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'East is East' writer adapts Sidney Poitier film

HANDS-ON: Philip Morris playing the lead of Rick Braithwaite (photo credit: John James)

THE POWERFUL story of 'To Sir, With Love', which was immortalised in the classic film of the same name starring Sidney Poitier in 1967, is being brought to life on stage at Birmingham Repertory Theatre.

Based on the autobiography of E.R. (Rick) Braithwaite, it is an inspirational tale of one man’s courage to fight for acceptance in a Britain recovering from the Second World War.

Cambridge graduate Rick Braithwaite, an ex-RAF fighter pilot, has fought for his country but is still fighting for acceptance. Despite being a skilled engineer, no employer wants him.

As the reality of life as a black man hits him, he is forced to take a teaching post in a tough but progressive inner-city school. Rick’s class don’t want him – the world has given up on them and with very little to look forward after leaving school, they are in no hurry to listen to him. Rick knows what it’s like to be ignored and isn’t going to turn his back on them too. Can they unite to fight for a better future?

This remarkable story about fighting prejudice with hope, set during a time of austerity, is as relevant now as it was when it was first written by Braithwaite back in 1959.

The play, which is being staged at The Rep from Wednesday 25 April until Saturday 6 May, has been brilliantly adapted for the stage by Ayub Khan-Din, the writer of East is East and the production is directed by Gwenda Hughes and Tom Saunders.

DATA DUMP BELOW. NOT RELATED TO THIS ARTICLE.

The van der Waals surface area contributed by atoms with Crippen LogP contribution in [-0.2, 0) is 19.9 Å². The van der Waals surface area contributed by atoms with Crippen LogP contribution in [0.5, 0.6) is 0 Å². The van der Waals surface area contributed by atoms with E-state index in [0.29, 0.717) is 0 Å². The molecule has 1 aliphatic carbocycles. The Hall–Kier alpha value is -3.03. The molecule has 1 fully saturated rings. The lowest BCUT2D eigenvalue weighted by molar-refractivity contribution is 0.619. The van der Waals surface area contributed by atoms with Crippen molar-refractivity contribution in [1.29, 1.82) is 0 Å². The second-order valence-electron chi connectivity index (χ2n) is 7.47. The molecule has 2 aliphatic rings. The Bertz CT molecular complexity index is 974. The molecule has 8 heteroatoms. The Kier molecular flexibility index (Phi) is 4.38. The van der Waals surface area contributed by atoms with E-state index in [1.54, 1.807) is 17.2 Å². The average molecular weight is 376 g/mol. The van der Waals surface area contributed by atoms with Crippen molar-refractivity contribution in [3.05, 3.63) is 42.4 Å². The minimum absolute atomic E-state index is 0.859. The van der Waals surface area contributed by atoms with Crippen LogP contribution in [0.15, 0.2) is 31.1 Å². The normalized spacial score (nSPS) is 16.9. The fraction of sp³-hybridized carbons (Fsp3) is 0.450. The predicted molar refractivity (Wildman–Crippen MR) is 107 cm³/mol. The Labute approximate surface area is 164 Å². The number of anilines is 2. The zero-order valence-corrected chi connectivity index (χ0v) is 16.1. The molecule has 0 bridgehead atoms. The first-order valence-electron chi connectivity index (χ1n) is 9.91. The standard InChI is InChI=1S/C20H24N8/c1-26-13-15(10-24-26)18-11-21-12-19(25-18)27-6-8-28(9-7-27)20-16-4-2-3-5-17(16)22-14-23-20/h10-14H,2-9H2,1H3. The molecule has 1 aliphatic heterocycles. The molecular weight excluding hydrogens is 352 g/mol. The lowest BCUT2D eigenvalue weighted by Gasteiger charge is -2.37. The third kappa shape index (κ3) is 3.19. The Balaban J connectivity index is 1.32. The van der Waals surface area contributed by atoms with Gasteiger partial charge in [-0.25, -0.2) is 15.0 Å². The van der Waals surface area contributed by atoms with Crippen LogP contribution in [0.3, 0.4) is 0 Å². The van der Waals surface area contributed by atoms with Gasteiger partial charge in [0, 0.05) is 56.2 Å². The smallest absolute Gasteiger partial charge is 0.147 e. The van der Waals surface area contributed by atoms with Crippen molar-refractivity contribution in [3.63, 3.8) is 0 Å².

It will be performed by Birmingham Rep’s Young REP, young performers aged 15 to 21 from across the West Midlands.

Philip Morris plays Rick Braithwaite; Matt Crosby as Humphrey Weston; Polly Lister as Vivienne Clintridge and Andrew Pollard as Leon Florian.

Talking about what drew him to adapt the piece for stage, Khan-Din said:

“I think for me it was about reading the book and seeing what resonated. For me, it was the discussion about education, especially today as everyone is so concerned about the way we’re educating our children.

“The thing about To Sir, With Love is that it talks about a radical form of education. In this school they try to get the children involved in the decision-making of the school and to have a say in the way they are educated.

“The school is given a responsibility to look beyond formal education and has a vision to send the children out into wider society, fully able to participate in the decision-making of that society. That’s what fascinated me and made me excited about the book and the ideas that I wanted to put into the play.”

For tickets, call the box office on 0121 236 4455 or click here.

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